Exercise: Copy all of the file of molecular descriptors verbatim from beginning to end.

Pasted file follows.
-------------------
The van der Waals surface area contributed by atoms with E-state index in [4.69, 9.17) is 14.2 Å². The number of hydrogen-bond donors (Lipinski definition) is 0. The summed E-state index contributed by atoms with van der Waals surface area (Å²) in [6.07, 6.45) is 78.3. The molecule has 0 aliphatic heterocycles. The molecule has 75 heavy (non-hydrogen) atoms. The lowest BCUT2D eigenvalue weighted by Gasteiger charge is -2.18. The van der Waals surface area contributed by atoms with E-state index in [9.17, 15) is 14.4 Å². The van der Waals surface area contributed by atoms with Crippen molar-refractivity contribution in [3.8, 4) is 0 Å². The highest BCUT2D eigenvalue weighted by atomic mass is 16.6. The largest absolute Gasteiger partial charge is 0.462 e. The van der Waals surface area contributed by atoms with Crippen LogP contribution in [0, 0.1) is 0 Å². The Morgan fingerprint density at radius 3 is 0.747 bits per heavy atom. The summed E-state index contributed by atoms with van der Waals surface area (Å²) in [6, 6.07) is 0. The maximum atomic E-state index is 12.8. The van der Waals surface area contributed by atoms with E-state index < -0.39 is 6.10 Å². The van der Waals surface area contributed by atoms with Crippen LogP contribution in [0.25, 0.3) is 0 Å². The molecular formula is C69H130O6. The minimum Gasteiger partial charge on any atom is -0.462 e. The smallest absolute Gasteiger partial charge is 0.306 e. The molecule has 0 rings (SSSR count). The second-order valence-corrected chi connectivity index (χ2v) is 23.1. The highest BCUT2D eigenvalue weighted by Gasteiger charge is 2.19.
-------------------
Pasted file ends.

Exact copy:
The van der Waals surface area contributed by atoms with E-state index in [4.69, 9.17) is 14.2 Å². The number of hydrogen-bond donors (Lipinski definition) is 0. The summed E-state index contributed by atoms with van der Waals surface area (Å²) in [6.07, 6.45) is 78.3. The molecule has 0 aliphatic heterocycles. The molecule has 75 heavy (non-hydrogen) atoms. The lowest BCUT2D eigenvalue weighted by Gasteiger charge is -2.18. The van der Waals surface area contributed by atoms with E-state index in [9.17, 15) is 14.4 Å². The van der Waals surface area contributed by atoms with Crippen molar-refractivity contribution in [3.8, 4) is 0 Å². The highest BCUT2D eigenvalue weighted by atomic mass is 16.6. The largest absolute Gasteiger partial charge is 0.462 e. The van der Waals surface area contributed by atoms with Crippen LogP contribution in [0, 0.1) is 0 Å². The Morgan fingerprint density at radius 3 is 0.747 bits per heavy atom. The summed E-state index contributed by atoms with van der Waals surface area (Å²) in [6, 6.07) is 0. The maximum atomic E-state index is 12.8. The van der Waals surface area contributed by atoms with E-state index < -0.39 is 6.10 Å². The van der Waals surface area contributed by atoms with Crippen LogP contribution in [0.25, 0.3) is 0 Å². The molecular formula is C69H130O6. The minimum Gasteiger partial charge on any atom is -0.462 e. The smallest absolute Gasteiger partial charge is 0.306 e. The molecule has 0 rings (SSSR count). The second-order valence-corrected chi connectivity index (χ2v) is 23.1. The highest BCUT2D eigenvalue weighted by Gasteiger charge is 2.19.